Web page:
Pentagon Conducts Successful Missile Defense Intercept Test

Two ground-based anti-missile interceptors destroy target missile in space

Ground-based Interceptor missile test
Ground-based Interceptor missile test / Photo from DOD

Two U.S. Ground-based Interceptor missiles destroyed a target in space during a successful test of the Pentagon's strategic missile defense system on Monday.

The interceptor missiles were fired from Vandenberg Air Force Base, Calif. In the first salvo-launch against a target intercontinental missile launched 4,000 miles away at Kwajalein Atoll in the Marshall Islands, according to the Missile Defense Agency (MDA).

The first GBI destroyed the target missile's reentry vehicle and the second interceptor zeroed in on debris and blew up the largest piece in a precision kill, the MDA announced.

Target missile

Target missile / Photo from DOD

MDA Director Air Force Lt. Gen. Samuel A. Greaves called the first multiple-interceptor test a critical milestone for advancing the missile defense system.

"The system worked exactly as it was designed to do, and the results of this test provide evidence of the practicable use of the salvo doctrine within missile defense," Greaves said.

"The Ground-based Midcourse Defense system is vitally important to the defense of our homeland, and this test demonstrates that we have a capable, credible deterrent against a very real threat."

The ultra high-speeds of incoming warheads and the speed of interceptors needed to hit them has been described as using a bullet to hit a bullet.

The defense system is designed to counter North Korean ICBMs and any future Iranian missiles. The Trump administration also is considering expanding the system with space-based defensive weapons to counter Russian and Chinese missiles in the future.

The administration is expanding the 44 missile defense interceptors deployed at Fort Greely, Alaska, and Vandenberg.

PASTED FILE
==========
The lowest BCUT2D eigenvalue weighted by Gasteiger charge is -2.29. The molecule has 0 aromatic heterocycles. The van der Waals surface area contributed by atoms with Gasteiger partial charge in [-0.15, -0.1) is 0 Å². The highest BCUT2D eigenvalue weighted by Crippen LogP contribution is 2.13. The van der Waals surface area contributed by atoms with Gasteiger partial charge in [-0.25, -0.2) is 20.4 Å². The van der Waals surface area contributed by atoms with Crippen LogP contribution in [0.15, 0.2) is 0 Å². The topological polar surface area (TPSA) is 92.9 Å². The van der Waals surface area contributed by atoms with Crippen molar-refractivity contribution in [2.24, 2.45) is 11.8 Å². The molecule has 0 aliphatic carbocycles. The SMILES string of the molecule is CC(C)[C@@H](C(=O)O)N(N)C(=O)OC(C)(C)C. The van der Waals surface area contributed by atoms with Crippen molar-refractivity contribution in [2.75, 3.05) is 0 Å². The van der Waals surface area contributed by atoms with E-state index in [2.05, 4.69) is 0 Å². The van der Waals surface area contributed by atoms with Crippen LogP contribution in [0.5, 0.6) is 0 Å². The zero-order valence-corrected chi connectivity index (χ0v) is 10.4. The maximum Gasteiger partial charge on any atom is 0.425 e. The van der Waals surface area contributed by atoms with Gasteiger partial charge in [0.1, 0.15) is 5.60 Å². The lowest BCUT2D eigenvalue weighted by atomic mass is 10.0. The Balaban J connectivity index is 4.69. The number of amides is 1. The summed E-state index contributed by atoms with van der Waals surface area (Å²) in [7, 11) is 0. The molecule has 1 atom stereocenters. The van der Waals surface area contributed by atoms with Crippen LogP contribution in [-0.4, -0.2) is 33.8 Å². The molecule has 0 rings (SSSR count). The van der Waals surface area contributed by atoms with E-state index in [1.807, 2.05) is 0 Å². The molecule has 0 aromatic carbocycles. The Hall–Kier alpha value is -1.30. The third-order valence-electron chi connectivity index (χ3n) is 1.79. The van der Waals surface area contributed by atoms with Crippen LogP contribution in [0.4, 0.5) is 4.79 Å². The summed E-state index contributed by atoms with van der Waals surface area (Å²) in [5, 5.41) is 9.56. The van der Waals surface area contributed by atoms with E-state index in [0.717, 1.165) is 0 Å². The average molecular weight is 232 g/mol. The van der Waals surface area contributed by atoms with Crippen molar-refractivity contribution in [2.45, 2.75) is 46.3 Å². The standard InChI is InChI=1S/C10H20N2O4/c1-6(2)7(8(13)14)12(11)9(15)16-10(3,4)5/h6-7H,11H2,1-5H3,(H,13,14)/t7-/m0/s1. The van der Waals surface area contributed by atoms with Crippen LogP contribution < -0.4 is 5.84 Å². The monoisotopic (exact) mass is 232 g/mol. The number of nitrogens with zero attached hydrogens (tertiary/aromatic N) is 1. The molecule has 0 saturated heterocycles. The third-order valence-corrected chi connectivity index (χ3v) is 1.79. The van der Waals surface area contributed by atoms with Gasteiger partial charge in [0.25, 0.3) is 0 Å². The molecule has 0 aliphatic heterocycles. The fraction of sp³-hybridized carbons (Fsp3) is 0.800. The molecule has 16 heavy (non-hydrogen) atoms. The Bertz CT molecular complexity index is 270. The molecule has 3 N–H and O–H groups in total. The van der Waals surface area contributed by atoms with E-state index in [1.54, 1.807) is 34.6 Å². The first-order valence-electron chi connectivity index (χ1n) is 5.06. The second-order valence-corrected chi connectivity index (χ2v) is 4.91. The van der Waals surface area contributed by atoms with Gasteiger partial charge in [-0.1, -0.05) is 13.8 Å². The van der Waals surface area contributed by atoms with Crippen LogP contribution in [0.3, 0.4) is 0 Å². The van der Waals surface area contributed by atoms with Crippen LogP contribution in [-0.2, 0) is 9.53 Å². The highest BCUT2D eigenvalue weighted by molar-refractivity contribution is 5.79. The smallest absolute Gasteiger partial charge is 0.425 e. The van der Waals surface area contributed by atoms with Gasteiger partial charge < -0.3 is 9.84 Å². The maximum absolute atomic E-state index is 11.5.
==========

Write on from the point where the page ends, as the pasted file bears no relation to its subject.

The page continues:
An additional 20 interceptors are being added.

On Friday, the Pentagon announced the award of a $4.1 billion contract to the Boeing Co. for the ground-based missile defense development and sustainment program for the new missile interceptor field with 20 GBIs.

The new interceptors will be delayed until a new redesigned kill vehicle is completed.

The entire value of the contract is around $10.8 billion. Among the new elements will be to develop software hardened against cyber and other attacks.

Work on the contract will be conducted at Huntsville, Ala.; Fort Greely and Vandenberg, Schriever Air Force Base, Colo.; Peterson Air Force Base, Colo.; Cheyenne Mountain Air Station, Colo.; Colorado Springs, Colo.; Tucson, Ariz.; and other sites.

The complex missile defense system relies on space sensors, ground- and sea-based radar, and communications to provide targeting and tracking data as part of a battle management system.

The two GBI's hit the targets with non-explosive space kill vehicles.

The MDA said initial indications are that the test was a success but test data is being fully evaluated.

The missile defense system is under the command of the Colorado-based Northern Command. Northcom conducted the test together with the Joint Functional Component Command for Integrated Missile Defense, and elements of the Air Force Space Command's 30th, 50th, and 460th Space Wings.

The West Coast based defenses are designed to track and kill both intermediate- and long-range ballistic missiles.

The strategic system is part of a layered missile defense that also includes Aegis-equipped missile defense ships and ground based defenses like the Terminal High-Altitude Area Defense, or THAAD.

MDA released photos and video showing interceptor and target launches and the space based impact.

Rep. Mac Thornberry, (R., Texas) and ranking member of the House Armed Services Committee hailed Monday's test as a significant advancement.

"Every test is crucial. We learn from all of them, even when they fail," Thornberry said in a statement.

"However, yesterday's GMD test is the most complex ever attempted and its success is important. Missile defense programs are a vital part of our future security, one that has been politicized for too long."